Nutrição e Menopausa: Como utilizar os alimentos para ajudar com problemas comuns

Nutrition and Menopause: How to Use Food to Help with Common Problems

Menopause is a natural phase in a woman's life that marks the end of her reproductive years. It is accompanied by a range of physical and emotional changes that can be challenging to manage. Some of the problems inherent to menopause include increased abdominal and visceral fat, which increases the risk of cardiovascular disease and diabetes due to decreased metabolism; osteoporosis, a condition characterised by low bone density and an increased risk of fractures; sarcopenia, or the loss of muscle mass and strength; skin aging; and problems with sleep.


Fortunately, nutrition can play a key role in helping to alleviate these problems. Here are some tips on how to use food to support your body during menopause:


Calorie restriction

Calorie restriction, or decreasing the amount of food you eat daily by 20-30%, has been shown to increase longevity in some studies. It can also help with weight management during menopause, as metabolism tends to slow down during this time. However, it's important to make sure you're still getting enough nutrients, so be sure to choose nutrient-dense foods rather than cutting out entire food groups. Foods that are high in protein, fiber, and other important nutrients can help you feel full and satisfied while also providing essential nutrients for overall health.


Avoid processed foods, saturated fats, and sugar

Processed foods, saturated fats, and sugar can all contribute to weight gain and increase the risk of chronic diseases such as heart disease and diabetes. They can also contribute to skin aging through a process called glycation, in which excess sugar molecules combine with proteins to create advanced glycation end products (AGEs). These AGEs can damage collagen in the skin, leading to wrinkles and other signs of aging. To help support healthy skin and overall health during menopause, it's important to choose whole, unprocessed foods whenever possible and to limit your intake of saturated fats and added sugars.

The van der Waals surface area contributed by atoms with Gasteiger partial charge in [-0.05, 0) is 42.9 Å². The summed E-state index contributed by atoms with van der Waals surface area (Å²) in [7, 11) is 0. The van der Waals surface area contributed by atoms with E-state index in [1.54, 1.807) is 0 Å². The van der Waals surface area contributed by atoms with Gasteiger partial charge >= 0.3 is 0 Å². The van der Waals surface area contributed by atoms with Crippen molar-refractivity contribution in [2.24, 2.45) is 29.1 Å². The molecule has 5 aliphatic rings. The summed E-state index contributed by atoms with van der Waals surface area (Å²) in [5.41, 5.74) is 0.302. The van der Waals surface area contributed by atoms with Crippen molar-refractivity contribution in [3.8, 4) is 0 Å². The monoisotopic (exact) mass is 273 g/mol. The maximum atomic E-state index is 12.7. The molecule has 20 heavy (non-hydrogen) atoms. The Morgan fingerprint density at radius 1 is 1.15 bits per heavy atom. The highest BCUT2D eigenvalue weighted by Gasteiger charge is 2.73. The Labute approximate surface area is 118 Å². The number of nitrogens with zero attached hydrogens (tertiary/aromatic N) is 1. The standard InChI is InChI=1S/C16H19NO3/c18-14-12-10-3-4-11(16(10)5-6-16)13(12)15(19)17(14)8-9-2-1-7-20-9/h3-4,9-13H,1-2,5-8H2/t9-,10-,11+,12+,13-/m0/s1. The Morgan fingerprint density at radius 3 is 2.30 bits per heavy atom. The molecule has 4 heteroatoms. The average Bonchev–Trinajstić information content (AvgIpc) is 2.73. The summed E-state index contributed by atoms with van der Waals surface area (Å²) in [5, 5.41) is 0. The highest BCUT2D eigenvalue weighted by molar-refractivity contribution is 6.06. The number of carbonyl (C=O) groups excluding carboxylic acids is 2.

Suppress tobacco and alcohol intake

Tobacco and alcohol can both increase the production of free radicals, which are unstable molecules that can damage cells and contribute to the aging process. Tobacco can also increase the risk of various health problems, including cancer and cardiovascular disease. Alcohol can affect liver health, accumulate toxins, and interfere with sleep quality. It's best to limit your intake of both tobacco and alcohol during menopause, as these substances can have negative impacts on your health and well-being.


Limit salt and spicy foods

Excess salt in food can contribute to fluid retention and dry out the skin. It can also draw water from cells and tissues, leaving them dehydrated. Spicy foods can also contribute to skin problems, such as rosacea, and may worsen hot flushes, a common symptom of menopause. To help support healthy skin and overall health during menopause, it's important to choose foods that are lower in salt and to be mindful of your intake of spicy foods.


Choose "cooling" foods

Certain foods are known as "cooling" foods because they have a calming effect on the body. These include apples, bananas, spinach, broccoli, eggs, and green tea. Incorporating these foods into your diet may help to alleviate some of the symptoms of menopause. Cooling foods can be especially helpful during hot flashes, as they may help to regulate body temperature and promote a sense of calm.


Eat a diet rich in fruit, vegetables, legumes, nuts, and seeds

A diet rich in fruit, vegetables, legumes, nuts, and seeds can provide a wide range of nutrients that are important for overall health. These foods are also high in fiber, which can help with weight management and digestion.


Consider supplements

Certain supplements, such as vitamin D, zinc, collagen, resveratrol, and omega-3s, may be helpful during menopause. 


Get some sunlight

Exposure to sunlight for 30 minutes a day can help your body produce vitamin D, which is important for bone health and immune function. Just be sure to use sunscreen to protect your skin from damaging UV rays.


 

It's worth noting that it's not necessary to eliminate all of these foods from your diet entirely. Instead, it's important to be mindful of the quantity and quality of the foods you eat, and to make choices that support your overall health and well-being during menopause. By following these tips, you can help to mitigate some of the common problems associated with menopause and support your body during this transition.





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